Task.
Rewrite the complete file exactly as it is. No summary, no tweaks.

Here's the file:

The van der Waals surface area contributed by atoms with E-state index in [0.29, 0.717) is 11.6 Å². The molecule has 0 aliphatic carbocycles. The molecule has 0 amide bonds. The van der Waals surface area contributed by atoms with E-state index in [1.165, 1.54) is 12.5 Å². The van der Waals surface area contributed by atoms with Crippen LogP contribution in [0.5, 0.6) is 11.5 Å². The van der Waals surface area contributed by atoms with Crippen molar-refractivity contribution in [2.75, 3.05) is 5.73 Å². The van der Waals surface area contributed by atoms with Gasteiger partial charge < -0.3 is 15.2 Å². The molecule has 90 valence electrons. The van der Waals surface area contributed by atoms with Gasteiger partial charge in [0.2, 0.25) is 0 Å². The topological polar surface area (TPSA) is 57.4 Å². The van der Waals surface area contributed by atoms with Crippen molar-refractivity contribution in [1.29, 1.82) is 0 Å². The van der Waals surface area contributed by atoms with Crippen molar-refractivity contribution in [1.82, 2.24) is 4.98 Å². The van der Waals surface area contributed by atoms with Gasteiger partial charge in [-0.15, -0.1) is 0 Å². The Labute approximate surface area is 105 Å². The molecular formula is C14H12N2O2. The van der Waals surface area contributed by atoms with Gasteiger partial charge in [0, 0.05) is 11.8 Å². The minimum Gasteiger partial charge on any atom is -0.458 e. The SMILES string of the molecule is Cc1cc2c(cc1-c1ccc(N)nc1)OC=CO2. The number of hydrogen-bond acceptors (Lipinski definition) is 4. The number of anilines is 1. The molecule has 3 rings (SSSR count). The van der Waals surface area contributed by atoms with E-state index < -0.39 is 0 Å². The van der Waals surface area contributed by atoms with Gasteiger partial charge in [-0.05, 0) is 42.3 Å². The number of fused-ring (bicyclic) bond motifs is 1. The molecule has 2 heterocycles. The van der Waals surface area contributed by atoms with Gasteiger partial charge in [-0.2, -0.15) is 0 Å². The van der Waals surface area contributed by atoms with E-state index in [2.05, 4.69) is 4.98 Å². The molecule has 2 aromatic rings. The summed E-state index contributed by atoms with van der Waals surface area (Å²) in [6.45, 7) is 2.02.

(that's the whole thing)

The van der Waals surface area contributed by atoms with E-state index in [0.29, 0.717) is 11.6 Å². The molecule has 0 aliphatic carbocycles. The molecule has 0 amide bonds. The van der Waals surface area contributed by atoms with E-state index in [1.165, 1.54) is 12.5 Å². The van der Waals surface area contributed by atoms with Crippen LogP contribution in [0.5, 0.6) is 11.5 Å². The van der Waals surface area contributed by atoms with Crippen molar-refractivity contribution in [2.75, 3.05) is 5.73 Å². The van der Waals surface area contributed by atoms with Gasteiger partial charge < -0.3 is 15.2 Å². The molecule has 90 valence electrons. The van der Waals surface area contributed by atoms with Gasteiger partial charge in [0.2, 0.25) is 0 Å². The topological polar surface area (TPSA) is 57.4 Å². The van der Waals surface area contributed by atoms with Crippen molar-refractivity contribution in [1.29, 1.82) is 0 Å². The van der Waals surface area contributed by atoms with Crippen molar-refractivity contribution in [1.82, 2.24) is 4.98 Å². The van der Waals surface area contributed by atoms with Gasteiger partial charge in [-0.15, -0.1) is 0 Å². The Labute approximate surface area is 105 Å². The molecular formula is C14H12N2O2. The van der Waals surface area contributed by atoms with Gasteiger partial charge in [0, 0.05) is 11.8 Å². The minimum Gasteiger partial charge on any atom is -0.458 e. The SMILES string of the molecule is Cc1cc2c(cc1-c1ccc(N)nc1)OC=CO2. The number of hydrogen-bond acceptors (Lipinski definition) is 4. The number of anilines is 1. The molecule has 3 rings (SSSR count). The van der Waals surface area contributed by atoms with E-state index < -0.39 is 0 Å². The van der Waals surface area contributed by atoms with Gasteiger partial charge in [-0.05, 0) is 42.3 Å². The number of fused-ring (bicyclic) bond motifs is 1. The molecule has 2 heterocycles. The van der Waals surface area contributed by atoms with Gasteiger partial charge in [-0.2, -0.15) is 0 Å². The van der Waals surface area contributed by atoms with E-state index in [2.05, 4.69) is 4.98 Å². The molecule has 2 aromatic rings. The summed E-state index contributed by atoms with van der Waals surface area (Å²) in [6.45, 7) is 2.02.